The first case is about a 17-month-old boy with an unremarkable birth history who presented to our institution with a 3 month history of decreased oral intake, constipation and regression in developmental motor milestones. He refused to stand or walk and reverted to crawling. There was no history of fever. There were no recurrent bouts of meningitis. The family history is significant for a mother who had recent resection of an unspecified brain tumor.
On examination, the patient had good strength in his arms and legs. However, patellar and Achilles deep tendon reflexes were not able to be elicited. There was atrophy of his legs and he refused to bear weight with his lower extremities. There were no signs of myelopathy. Examination of the skin of his lower back showed a midline hyperpigmented macule with a palpable 0.5 cm diameter subcutaneous nodule. There was no visible dimple.
Pre-operative MRI of the lumbosacral spine [Figure 1]a and b demonstrated a heterogenous enhancing intradural mass extending from L1 to S1. The mass demonstrated some septated fluid/cystic components. The conus medullaris and cauda equina could not be identified. There was diffuse edema and expansion of the adjacent spinal cord. Intramedullary spinal cord tumor was at the top of the radiological differential diagnosis.
|Figure 1: (a) Pre-operative mid-sagittal short-tau inversion recovery and (b) contrast-enhanced T1-weighted lumbar spine MRI demonstrate a heterogenous enhancing intradural mass from L1 to S1 with some septated fluid/cystic elements. The cauda equina and conus medullaris cannot be identifi ed. There is adjacent cord edema. In retrospect, a dorsal dermal sinus can be seen (arrow, b)|
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In retrospect however, a thin T1 hypointense band (dorsal dermal sinus) could be identified in the posterior lumbar subcutaneous fat extending obliquely toward the thecal sac at the lumbosacral junction. MRI of the cervical spine [Figure 2] showed holocord edema or syrinx up to the level of the medulla. Pre-operative MRI of the brain demonstrated ventriculomegaly. There were no enhancing lesions within the brain.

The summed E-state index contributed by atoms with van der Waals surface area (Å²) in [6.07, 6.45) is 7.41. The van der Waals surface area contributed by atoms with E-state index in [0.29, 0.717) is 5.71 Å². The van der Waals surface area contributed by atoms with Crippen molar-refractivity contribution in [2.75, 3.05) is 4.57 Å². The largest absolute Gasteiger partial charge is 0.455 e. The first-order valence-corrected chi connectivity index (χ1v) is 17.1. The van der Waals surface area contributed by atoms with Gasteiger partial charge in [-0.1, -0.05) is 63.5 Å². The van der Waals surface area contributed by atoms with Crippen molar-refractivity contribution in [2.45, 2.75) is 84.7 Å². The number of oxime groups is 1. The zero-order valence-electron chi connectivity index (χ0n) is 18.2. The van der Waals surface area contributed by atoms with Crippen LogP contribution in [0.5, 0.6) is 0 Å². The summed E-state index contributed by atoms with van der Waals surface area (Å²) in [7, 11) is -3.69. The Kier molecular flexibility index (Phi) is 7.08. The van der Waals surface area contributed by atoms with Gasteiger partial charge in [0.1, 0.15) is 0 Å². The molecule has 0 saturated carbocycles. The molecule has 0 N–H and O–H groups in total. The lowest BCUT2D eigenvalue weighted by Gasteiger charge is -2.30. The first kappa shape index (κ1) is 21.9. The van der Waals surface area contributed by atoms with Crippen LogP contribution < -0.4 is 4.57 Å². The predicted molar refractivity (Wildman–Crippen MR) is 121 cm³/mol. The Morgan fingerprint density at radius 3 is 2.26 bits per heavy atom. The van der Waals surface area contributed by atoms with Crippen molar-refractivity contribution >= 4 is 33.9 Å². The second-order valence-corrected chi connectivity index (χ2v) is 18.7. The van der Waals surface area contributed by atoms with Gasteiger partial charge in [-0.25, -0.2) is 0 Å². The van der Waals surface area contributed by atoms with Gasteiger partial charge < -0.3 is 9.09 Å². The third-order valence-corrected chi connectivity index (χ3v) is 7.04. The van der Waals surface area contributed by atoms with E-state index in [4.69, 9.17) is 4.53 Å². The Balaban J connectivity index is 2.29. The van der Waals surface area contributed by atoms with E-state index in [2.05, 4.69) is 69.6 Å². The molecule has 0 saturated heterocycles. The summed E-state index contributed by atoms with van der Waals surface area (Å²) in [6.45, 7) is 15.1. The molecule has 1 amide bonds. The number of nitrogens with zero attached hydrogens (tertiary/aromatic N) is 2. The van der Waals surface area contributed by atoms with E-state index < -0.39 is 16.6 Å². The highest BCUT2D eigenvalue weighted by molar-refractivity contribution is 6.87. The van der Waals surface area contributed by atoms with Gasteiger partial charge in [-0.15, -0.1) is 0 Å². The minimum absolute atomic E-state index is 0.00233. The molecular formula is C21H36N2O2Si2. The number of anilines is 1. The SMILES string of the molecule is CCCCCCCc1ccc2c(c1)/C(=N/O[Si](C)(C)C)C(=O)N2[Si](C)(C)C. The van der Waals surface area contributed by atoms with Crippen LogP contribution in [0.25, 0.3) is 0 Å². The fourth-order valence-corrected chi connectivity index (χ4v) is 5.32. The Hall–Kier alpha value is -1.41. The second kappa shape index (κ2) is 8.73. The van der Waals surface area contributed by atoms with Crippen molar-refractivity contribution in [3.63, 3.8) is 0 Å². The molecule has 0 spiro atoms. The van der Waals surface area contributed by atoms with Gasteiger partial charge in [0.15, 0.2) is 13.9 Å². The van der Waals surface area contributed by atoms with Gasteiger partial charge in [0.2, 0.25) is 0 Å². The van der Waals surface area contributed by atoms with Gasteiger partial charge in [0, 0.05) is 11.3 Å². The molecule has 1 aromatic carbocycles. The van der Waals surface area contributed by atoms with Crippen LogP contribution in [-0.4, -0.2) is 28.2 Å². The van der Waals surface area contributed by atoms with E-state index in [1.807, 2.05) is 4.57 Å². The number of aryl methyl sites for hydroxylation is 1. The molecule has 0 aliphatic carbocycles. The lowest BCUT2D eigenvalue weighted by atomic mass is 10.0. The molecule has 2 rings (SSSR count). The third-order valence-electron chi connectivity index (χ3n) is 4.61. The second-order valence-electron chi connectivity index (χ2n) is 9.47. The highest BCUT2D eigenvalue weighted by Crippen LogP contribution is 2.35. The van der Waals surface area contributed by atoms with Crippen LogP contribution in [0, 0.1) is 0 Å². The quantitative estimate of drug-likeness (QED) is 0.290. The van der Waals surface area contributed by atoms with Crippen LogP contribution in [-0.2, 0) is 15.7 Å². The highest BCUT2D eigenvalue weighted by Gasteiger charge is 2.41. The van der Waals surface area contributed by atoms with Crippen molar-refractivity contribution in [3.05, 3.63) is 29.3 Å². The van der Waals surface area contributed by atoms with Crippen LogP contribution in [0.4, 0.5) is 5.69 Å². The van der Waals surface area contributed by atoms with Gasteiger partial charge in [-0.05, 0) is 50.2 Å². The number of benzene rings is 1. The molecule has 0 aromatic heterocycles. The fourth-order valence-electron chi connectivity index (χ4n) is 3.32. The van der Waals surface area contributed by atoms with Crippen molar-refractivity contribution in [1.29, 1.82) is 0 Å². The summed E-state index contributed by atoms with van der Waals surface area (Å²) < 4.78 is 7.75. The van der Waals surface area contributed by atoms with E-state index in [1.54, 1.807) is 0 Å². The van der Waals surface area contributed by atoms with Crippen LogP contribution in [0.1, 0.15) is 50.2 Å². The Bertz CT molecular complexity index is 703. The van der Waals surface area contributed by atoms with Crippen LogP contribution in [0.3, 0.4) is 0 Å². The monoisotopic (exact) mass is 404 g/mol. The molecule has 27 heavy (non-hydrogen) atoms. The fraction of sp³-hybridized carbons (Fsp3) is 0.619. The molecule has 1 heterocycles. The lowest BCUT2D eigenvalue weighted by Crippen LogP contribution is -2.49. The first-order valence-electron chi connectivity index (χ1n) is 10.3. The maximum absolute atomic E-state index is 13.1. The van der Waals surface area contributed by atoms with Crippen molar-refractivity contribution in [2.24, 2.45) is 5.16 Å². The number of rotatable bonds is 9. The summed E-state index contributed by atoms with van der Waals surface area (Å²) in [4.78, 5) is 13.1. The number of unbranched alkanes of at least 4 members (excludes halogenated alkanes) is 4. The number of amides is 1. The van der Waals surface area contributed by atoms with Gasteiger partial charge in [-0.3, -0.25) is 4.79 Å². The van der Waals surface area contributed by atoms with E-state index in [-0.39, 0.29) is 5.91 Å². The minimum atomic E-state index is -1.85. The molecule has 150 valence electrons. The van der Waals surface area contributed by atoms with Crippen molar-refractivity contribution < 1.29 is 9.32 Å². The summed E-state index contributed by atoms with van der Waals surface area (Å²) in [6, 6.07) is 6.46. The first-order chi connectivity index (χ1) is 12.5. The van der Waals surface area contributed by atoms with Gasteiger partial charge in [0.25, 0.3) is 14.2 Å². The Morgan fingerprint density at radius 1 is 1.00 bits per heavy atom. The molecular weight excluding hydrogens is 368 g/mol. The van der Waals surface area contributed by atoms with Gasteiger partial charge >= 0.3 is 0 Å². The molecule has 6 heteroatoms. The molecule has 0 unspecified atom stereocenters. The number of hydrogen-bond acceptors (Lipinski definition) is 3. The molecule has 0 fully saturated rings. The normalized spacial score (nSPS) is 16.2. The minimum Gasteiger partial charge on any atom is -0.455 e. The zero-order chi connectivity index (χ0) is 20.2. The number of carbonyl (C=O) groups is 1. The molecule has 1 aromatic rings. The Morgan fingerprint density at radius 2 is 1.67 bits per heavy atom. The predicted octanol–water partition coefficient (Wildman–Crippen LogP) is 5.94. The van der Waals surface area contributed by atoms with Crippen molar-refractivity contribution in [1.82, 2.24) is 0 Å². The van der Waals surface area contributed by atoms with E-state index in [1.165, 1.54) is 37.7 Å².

|Figure 2: Pre-operative cervical T2-weighted mid-sagittal magnetic resonance imaging shows holocord edema or syrinx up to the level of the medulla|
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Prior to incision with the patient under general anesthesia and positioned prone on chest bolsters, we identified a small mid-lumbar skin dimple amidst the hemangiomatous skin lesion. We performed an elliptical incision to excise the hemangioma and follow a dermal sinus tract from the subcutaneous layer through a defect in the fascia and L5 lamina to its point of dural penetration. We then proceeded to perform an L1-L5 osteoplastic laminectomy in the standard manner.
Once the dura was opened, we observed that the dermal sinus tract terminated in an area of intense arachnoiditis and a bulbous mass that was not separable from the spinal cord or nerve roots. At this point, a diagnosis of dermal sinus tract associated with dermoid cyst was made. The mass was incised, cultures of its contents were taken and caseous material was expressed and resected. We were unable to perform a gross total resection of this dermoid cyst because of its adherence to nearby neural structures.
The dermal sinus tract and the dermoid cyst specimens demonstrated dense fibroconnective tissue with florid xanthogranulomatous acute and chronic inflammation with foamy macrophages and foreign body giant cells. Very rare necrosis was noted. Scattered keratin squamous debris and rare hair shafts were present within the inflammation. These histologic findings were most consistent with a ruptured dermoid cyst. Cultures grew Klebsiella oxytoca and Pseudomonas. No evidence of malignancy was observed.
The patient experienced transient urinary retention after surgery. The patient was kept in the hospital for 3 weeks of intravenous (IV) antibiotics. His urinary retention and constipation had resolved at the time of discharge. Moreover, just prior to discharge, the patient was ambulating with an assistive device. At 9 months after surgery, the patient continues to do well and remains neurologically stable.
History and examination